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Published On: Tue, Sep 9th, 2014

Atheists target ‘under God’ in Pledge of Alliegiance with ‘Don’t Say the Pledge’ campaign

An atheist group is launching a nationwide campaign aimed at removing the words “under God” from the Pledge of Allegiance. The American Humanist Association announced the launch of the “Don’t Say the Pledge” campaign Monday.

The goal is to utlize social media and traditional advertising campaign to encourage Americans to refuse to recite the Pledge of Allegiance until God’s name is taken out.

The Don't Say the Pledge movement calls on the removal of "Under God"  photo/YouTube

The Don’t Say the Pledge movement calls on the removal of “Under God” photo/YouTube

Ads placed on YouTube and on buses in New York City and Washington D.C. will direct people to visit the DontSaythePledge.com website, where historical information on the recitation and related resources are being made available, according to a press release.

Check out the clip below.

“Until the Pledge is restored to its inclusive version, we can take it upon ourselves to refuse to participate in what’s become a discriminatory exercise,” the website reads. “Stand up for America by sitting down during the Pledge of Allegiance until the inclusive version is restored.”

David Niose, the American Humanist Association’s legal director, said in a statement that public schools are “stigmatizing atheist and humanist children” by facilitating the daily recitation of the Pledge. So, his group is arguing that students should exercise their right not to participate.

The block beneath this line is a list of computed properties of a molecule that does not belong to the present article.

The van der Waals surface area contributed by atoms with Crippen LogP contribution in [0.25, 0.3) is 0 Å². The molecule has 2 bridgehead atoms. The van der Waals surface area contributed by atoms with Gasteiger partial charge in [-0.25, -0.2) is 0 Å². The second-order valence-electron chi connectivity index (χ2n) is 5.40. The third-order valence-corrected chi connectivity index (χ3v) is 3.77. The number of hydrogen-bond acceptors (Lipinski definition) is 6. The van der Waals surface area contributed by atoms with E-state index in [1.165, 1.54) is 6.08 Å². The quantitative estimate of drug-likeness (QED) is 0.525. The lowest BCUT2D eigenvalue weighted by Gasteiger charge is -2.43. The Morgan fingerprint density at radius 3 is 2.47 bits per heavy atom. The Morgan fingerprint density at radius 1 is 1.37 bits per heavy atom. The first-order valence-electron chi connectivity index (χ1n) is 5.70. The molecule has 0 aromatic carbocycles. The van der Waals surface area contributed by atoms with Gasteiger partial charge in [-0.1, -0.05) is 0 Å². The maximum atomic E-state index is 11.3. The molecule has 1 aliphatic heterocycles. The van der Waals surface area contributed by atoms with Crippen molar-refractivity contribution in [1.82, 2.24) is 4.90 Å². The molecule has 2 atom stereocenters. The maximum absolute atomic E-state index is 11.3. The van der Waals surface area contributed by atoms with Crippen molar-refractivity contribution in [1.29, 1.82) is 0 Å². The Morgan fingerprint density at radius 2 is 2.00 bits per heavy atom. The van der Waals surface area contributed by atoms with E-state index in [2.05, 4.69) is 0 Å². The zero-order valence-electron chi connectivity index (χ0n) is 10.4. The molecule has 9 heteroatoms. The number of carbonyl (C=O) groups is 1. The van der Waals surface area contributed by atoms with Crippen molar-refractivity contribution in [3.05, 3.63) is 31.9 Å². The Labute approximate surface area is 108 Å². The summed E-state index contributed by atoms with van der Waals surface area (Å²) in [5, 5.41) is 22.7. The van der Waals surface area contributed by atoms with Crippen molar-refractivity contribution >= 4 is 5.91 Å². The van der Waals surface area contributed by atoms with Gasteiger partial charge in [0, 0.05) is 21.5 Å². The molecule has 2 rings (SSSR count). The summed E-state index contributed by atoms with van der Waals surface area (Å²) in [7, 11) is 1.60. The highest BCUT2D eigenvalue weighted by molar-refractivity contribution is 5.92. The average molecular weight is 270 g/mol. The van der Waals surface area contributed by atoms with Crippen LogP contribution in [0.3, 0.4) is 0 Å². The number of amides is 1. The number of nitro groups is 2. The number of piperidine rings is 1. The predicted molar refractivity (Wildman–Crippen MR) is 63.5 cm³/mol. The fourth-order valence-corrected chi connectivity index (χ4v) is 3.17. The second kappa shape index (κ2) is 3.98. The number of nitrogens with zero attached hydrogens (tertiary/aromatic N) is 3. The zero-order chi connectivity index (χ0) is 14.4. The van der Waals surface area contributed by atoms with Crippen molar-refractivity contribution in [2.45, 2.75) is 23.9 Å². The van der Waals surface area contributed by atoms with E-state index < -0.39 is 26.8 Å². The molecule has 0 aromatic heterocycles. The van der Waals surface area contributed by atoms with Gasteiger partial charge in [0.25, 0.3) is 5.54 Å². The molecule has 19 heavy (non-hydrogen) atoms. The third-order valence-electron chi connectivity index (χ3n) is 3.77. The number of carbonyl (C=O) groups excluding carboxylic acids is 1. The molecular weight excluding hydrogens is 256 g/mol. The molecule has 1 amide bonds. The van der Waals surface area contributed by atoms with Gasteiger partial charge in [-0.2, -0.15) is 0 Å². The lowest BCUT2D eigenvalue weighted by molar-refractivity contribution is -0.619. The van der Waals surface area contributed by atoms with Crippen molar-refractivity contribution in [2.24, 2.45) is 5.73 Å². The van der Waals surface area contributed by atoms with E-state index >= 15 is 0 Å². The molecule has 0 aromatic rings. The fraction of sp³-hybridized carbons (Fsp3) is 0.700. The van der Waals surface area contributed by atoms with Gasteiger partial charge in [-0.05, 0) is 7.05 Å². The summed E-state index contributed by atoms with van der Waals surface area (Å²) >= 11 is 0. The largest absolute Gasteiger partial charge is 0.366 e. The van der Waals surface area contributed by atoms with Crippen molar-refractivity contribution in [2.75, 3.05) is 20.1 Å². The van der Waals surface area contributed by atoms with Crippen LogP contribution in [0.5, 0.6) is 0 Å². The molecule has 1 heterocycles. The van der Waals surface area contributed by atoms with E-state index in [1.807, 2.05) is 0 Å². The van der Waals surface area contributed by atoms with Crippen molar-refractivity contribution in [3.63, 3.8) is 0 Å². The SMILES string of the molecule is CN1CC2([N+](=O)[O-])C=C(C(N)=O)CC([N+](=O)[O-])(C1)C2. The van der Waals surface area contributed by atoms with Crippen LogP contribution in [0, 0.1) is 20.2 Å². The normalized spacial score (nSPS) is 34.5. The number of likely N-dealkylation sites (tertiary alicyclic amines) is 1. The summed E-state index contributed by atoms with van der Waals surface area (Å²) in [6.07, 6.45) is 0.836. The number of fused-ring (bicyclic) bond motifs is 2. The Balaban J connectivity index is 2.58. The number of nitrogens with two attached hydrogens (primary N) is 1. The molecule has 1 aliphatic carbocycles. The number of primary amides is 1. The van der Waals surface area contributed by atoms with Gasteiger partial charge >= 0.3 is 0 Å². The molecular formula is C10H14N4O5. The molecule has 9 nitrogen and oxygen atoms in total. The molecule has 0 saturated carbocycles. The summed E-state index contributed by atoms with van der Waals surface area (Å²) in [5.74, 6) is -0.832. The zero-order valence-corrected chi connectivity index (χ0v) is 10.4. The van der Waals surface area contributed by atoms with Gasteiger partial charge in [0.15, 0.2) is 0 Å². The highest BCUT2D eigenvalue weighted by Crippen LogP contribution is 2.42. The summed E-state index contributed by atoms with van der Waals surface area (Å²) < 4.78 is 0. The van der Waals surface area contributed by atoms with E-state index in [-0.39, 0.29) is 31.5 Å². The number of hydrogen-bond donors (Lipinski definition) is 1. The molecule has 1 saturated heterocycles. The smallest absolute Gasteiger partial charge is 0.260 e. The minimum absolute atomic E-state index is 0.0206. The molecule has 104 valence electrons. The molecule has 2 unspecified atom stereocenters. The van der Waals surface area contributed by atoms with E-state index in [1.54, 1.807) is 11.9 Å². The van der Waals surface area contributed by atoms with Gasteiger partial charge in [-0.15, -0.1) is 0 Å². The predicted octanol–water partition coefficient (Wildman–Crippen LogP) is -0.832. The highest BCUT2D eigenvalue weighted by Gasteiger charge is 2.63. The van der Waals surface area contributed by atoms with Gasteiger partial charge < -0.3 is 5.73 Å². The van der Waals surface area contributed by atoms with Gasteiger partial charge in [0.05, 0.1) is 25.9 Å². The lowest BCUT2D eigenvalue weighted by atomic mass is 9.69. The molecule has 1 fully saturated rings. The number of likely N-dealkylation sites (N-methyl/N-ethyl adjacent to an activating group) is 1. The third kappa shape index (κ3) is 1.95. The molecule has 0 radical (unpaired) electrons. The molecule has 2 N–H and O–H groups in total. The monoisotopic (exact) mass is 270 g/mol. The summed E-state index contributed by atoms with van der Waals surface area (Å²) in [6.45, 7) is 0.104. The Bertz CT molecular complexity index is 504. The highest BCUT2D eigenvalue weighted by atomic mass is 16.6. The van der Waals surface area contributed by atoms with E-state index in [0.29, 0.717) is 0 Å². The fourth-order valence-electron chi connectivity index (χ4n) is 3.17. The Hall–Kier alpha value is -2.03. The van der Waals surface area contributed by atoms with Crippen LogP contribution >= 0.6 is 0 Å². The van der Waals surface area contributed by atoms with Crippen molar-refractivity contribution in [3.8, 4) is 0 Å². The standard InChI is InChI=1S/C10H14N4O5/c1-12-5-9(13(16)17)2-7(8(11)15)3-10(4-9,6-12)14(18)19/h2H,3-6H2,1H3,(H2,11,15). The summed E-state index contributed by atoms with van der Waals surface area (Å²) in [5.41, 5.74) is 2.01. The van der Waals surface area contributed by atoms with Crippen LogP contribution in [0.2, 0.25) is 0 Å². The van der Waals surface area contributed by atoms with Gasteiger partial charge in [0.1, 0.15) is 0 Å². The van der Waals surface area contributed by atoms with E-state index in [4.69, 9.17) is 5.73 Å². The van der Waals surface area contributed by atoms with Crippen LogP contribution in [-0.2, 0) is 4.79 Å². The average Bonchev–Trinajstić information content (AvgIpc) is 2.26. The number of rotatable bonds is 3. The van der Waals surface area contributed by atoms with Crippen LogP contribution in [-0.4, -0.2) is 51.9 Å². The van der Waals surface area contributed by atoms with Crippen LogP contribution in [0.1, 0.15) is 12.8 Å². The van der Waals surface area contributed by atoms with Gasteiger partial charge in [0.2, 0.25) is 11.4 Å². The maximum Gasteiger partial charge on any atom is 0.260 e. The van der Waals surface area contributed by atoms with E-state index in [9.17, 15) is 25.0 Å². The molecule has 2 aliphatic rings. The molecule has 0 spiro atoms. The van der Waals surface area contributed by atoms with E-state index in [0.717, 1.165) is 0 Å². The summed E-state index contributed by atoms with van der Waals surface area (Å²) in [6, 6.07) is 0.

“[It] violates the principles of equal rights and nondiscrimination,” he said of the daily recitation.

The atheist group’s main contention is that “under God” was not added to the Pledge until 1954 and that the original version, composed in 1892 by Francis Bellamy, a Baptist minister, did not reference the Lord. They advocate for a return to the more secular version of the proclamation.

The “Don’t Say the Pledge” campaign comes just days after the organization released a survey claiming that more than one-third of Americans now support removing “under God” from the text.

 

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